Birthday: The Orchestra is Twenty-five
On March 17 the Colby Community Symphony Orchestra celebrated its twenty-fifth anniversary with a commemorative concert under conductor Ermanno F. Comparetti. The occasion also marked Dr. Comparetti's quarter-century as professor of music and head of the music department at the college. With the orchestral works by Haydn, Sanders and Mascagni, and operatic arias – sung by soprano Luz Morales – by Mozart, Verdi and Puccini, the sixty-two member orchestra premiered its mentor's Italian folksong cycle: Corona di Canti Popolari. As has been true of the symphony's concerts, the audience was enthusiastic and the reviewers went off remarking on the remarkable growth in richness of tone and air of professionalism that characterizes this one-of-the-best such musical organizations in the country.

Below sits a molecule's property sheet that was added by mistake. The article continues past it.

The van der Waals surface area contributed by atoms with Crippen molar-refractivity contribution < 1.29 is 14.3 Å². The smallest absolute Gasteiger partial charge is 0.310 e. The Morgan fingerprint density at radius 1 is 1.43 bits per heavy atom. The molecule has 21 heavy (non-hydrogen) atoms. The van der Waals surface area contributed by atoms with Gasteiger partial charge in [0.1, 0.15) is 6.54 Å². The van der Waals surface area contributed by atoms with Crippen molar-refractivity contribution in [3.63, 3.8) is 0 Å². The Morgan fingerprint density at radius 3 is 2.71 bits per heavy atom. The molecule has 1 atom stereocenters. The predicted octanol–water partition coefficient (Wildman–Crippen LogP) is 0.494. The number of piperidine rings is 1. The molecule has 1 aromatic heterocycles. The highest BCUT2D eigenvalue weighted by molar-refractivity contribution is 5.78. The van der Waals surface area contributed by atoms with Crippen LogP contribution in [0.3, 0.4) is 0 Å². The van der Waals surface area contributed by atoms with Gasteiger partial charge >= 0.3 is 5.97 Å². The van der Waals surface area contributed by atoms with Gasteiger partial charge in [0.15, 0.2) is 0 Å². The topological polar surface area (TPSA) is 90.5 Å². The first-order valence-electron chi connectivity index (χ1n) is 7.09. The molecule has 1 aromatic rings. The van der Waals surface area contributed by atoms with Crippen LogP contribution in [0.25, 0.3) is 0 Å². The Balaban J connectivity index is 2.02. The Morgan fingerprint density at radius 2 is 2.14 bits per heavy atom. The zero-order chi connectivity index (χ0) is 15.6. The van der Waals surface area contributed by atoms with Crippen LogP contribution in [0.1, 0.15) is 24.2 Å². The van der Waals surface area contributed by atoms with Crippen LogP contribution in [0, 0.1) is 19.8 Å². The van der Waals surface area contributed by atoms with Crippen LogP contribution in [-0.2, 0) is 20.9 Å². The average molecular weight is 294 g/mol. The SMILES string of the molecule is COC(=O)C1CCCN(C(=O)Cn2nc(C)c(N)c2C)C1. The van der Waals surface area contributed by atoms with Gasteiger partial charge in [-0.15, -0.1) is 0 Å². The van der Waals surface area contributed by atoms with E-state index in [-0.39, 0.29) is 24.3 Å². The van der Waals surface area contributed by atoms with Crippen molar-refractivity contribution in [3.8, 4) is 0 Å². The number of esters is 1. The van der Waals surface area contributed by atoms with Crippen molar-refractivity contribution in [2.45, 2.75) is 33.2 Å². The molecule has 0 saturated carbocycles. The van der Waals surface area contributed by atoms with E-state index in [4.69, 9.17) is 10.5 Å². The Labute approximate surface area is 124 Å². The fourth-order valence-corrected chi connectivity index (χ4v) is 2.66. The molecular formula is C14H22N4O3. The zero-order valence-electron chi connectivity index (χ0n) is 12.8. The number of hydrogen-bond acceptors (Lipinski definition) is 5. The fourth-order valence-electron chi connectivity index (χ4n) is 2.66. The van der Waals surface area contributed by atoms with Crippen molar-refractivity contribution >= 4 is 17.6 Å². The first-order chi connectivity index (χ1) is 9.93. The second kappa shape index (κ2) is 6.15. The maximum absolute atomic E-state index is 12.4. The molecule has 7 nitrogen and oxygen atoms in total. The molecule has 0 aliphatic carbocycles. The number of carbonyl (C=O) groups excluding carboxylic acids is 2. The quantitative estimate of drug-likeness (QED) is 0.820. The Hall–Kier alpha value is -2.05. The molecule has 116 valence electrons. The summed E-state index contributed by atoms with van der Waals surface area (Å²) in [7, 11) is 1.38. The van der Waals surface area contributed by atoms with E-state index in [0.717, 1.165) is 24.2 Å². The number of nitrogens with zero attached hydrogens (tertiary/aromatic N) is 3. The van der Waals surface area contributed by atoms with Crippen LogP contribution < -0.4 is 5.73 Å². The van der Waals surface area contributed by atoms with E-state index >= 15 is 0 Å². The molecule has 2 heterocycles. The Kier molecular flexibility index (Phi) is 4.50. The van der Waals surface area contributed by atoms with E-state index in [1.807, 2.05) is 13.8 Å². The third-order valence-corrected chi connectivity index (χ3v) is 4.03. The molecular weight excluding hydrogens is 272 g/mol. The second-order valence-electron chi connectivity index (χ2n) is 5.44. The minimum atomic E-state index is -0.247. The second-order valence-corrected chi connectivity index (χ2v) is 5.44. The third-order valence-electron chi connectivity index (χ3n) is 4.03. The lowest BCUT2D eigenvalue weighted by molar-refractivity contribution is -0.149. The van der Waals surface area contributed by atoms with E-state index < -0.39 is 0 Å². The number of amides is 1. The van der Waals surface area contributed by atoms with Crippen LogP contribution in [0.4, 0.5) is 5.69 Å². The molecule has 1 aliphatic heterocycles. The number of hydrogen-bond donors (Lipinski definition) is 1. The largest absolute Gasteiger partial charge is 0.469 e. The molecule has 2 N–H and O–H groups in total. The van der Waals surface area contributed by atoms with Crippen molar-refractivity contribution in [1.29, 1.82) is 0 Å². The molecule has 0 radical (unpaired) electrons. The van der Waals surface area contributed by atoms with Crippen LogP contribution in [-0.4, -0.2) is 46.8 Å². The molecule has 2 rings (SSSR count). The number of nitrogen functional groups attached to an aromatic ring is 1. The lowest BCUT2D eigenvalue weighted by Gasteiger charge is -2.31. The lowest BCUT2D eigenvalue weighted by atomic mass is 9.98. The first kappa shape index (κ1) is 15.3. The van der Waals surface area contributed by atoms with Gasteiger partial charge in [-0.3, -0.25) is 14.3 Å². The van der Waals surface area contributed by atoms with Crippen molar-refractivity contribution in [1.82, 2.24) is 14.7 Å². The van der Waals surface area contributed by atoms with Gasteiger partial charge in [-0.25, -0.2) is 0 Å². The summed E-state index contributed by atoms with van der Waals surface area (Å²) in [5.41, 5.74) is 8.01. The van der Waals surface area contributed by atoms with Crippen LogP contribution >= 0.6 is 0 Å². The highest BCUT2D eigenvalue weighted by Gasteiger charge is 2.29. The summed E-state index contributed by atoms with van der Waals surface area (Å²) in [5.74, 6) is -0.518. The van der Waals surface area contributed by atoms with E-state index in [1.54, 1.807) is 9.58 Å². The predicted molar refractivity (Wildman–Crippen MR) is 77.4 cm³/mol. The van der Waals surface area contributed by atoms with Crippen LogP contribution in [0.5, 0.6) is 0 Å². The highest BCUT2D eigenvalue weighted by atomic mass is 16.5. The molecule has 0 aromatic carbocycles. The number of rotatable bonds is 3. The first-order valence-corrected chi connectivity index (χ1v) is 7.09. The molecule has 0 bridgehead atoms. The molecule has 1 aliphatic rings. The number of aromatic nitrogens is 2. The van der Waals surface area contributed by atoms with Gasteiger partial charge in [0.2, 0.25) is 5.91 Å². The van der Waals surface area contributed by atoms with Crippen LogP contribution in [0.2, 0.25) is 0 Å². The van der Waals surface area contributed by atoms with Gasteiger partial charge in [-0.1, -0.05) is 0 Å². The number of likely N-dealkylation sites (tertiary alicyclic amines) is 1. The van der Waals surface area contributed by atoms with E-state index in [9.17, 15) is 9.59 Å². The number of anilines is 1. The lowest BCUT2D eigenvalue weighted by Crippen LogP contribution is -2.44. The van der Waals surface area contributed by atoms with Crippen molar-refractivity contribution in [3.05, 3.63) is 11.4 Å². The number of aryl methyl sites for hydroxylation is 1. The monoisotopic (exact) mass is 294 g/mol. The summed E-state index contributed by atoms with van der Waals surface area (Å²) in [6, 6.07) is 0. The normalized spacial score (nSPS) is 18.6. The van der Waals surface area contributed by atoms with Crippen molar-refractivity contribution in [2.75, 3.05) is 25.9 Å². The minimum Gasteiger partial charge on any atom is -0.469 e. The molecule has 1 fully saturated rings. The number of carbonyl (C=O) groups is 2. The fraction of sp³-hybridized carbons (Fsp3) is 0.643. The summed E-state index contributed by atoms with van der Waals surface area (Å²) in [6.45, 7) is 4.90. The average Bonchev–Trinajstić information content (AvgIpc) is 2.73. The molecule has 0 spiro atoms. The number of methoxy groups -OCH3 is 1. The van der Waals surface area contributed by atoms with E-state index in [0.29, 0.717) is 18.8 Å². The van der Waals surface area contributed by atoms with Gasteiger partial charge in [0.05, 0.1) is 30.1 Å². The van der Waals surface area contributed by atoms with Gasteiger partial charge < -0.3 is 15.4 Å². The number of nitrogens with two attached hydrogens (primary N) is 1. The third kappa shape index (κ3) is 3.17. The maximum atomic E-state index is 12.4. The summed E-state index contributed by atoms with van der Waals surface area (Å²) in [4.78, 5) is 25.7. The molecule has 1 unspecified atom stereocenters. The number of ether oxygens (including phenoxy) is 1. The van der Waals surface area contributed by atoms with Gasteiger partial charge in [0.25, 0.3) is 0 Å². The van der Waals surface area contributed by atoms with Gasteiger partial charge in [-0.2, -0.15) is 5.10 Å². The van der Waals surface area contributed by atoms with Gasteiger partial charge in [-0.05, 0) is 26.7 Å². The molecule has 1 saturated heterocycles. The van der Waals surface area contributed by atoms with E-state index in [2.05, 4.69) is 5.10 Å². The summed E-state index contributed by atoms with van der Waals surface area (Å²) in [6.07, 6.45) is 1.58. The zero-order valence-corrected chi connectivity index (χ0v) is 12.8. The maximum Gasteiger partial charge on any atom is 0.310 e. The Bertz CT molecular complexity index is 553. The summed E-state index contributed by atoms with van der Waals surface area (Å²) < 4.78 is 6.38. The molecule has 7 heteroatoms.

President Emeritus J. Seelye Bixler, who donated the two antique desks that grace Alfond Lounge in Eustis, provided this background on the James family and the articles of furniture themselves. The text is excerpted from a letter to assistant to the president Richard N. Dyer.
To Dispel the Mystique
Miss Frost's report begins with a description of the three groupings undertaken in the schools 'to find out how much exposure to the arts the students had.' In one, various grades and classes were asked to draw or write their impressions of modern dance prior to the program; Miss Frost spoke to a second group of classes first, then asked for responses; and the balance attended the presentations without preparation, 'cold', as it were.
Reflections by Alfred K. Chapman, Roberts Professor of English, on Professor Julian D. Taylor, whose term of sixty-three years as a teacher of Latin is the lengthiest in the college's annals. The text is that of remarks made by Chapman at the dedication of Taylor Hall – one of the buildings in the new dormitory complex.
Colby College, "Colby Alumnus Vol. 57, No. 3: Spring 1968" (1968). Colby Alumnus. 61.